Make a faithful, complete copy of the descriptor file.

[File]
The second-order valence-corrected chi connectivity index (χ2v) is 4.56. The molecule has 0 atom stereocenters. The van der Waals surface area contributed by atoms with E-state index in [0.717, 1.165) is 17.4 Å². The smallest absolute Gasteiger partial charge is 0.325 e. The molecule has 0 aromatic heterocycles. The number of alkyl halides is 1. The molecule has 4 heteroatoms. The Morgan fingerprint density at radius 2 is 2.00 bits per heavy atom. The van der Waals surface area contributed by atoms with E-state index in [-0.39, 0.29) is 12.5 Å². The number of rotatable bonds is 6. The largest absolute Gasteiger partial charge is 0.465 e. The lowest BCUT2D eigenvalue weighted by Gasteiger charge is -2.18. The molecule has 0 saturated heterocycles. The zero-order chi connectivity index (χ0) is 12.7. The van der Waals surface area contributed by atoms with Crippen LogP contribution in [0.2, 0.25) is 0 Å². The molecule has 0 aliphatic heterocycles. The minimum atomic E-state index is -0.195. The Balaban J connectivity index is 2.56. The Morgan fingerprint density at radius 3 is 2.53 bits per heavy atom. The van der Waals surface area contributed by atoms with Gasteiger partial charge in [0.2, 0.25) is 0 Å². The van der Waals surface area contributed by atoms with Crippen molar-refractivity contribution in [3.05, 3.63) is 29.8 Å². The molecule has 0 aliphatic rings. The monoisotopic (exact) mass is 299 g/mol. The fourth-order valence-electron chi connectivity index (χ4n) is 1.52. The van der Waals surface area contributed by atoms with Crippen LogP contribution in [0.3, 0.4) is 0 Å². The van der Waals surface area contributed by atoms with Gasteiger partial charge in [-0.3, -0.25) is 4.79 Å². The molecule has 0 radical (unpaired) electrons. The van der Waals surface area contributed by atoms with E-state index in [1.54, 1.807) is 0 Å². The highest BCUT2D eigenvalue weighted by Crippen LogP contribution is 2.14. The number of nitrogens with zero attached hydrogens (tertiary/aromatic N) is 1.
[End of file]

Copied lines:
The second-order valence-corrected chi connectivity index (χ2v) is 4.56. The molecule has 0 atom stereocenters. The van der Waals surface area contributed by atoms with E-state index in [0.717, 1.165) is 17.4 Å². The smallest absolute Gasteiger partial charge is 0.325 e. The molecule has 0 aromatic heterocycles. The number of alkyl halides is 1. The molecule has 4 heteroatoms. The Morgan fingerprint density at radius 2 is 2.00 bits per heavy atom. The van der Waals surface area contributed by atoms with E-state index in [-0.39, 0.29) is 12.5 Å². The number of rotatable bonds is 6. The largest absolute Gasteiger partial charge is 0.465 e. The lowest BCUT2D eigenvalue weighted by Gasteiger charge is -2.18. The molecule has 0 saturated heterocycles. The zero-order chi connectivity index (χ0) is 12.7. The van der Waals surface area contributed by atoms with Crippen LogP contribution in [0.2, 0.25) is 0 Å². The molecule has 0 aliphatic heterocycles. The minimum atomic E-state index is -0.195. The Balaban J connectivity index is 2.56. The Morgan fingerprint density at radius 3 is 2.53 bits per heavy atom. The van der Waals surface area contributed by atoms with Gasteiger partial charge in [0.2, 0.25) is 0 Å². The van der Waals surface area contributed by atoms with Crippen molar-refractivity contribution in [3.05, 3.63) is 29.8 Å². The molecule has 0 aliphatic rings. The monoisotopic (exact) mass is 299 g/mol. The fourth-order valence-electron chi connectivity index (χ4n) is 1.52. The van der Waals surface area contributed by atoms with Crippen LogP contribution in [0.3, 0.4) is 0 Å². The van der Waals surface area contributed by atoms with Gasteiger partial charge in [-0.3, -0.25) is 4.79 Å². The molecule has 0 radical (unpaired) electrons. The van der Waals surface area contributed by atoms with E-state index in [1.54, 1.807) is 0 Å². The highest BCUT2D eigenvalue weighted by Crippen LogP contribution is 2.14. The number of nitrogens with zero attached hydrogens (tertiary/aromatic N) is 1.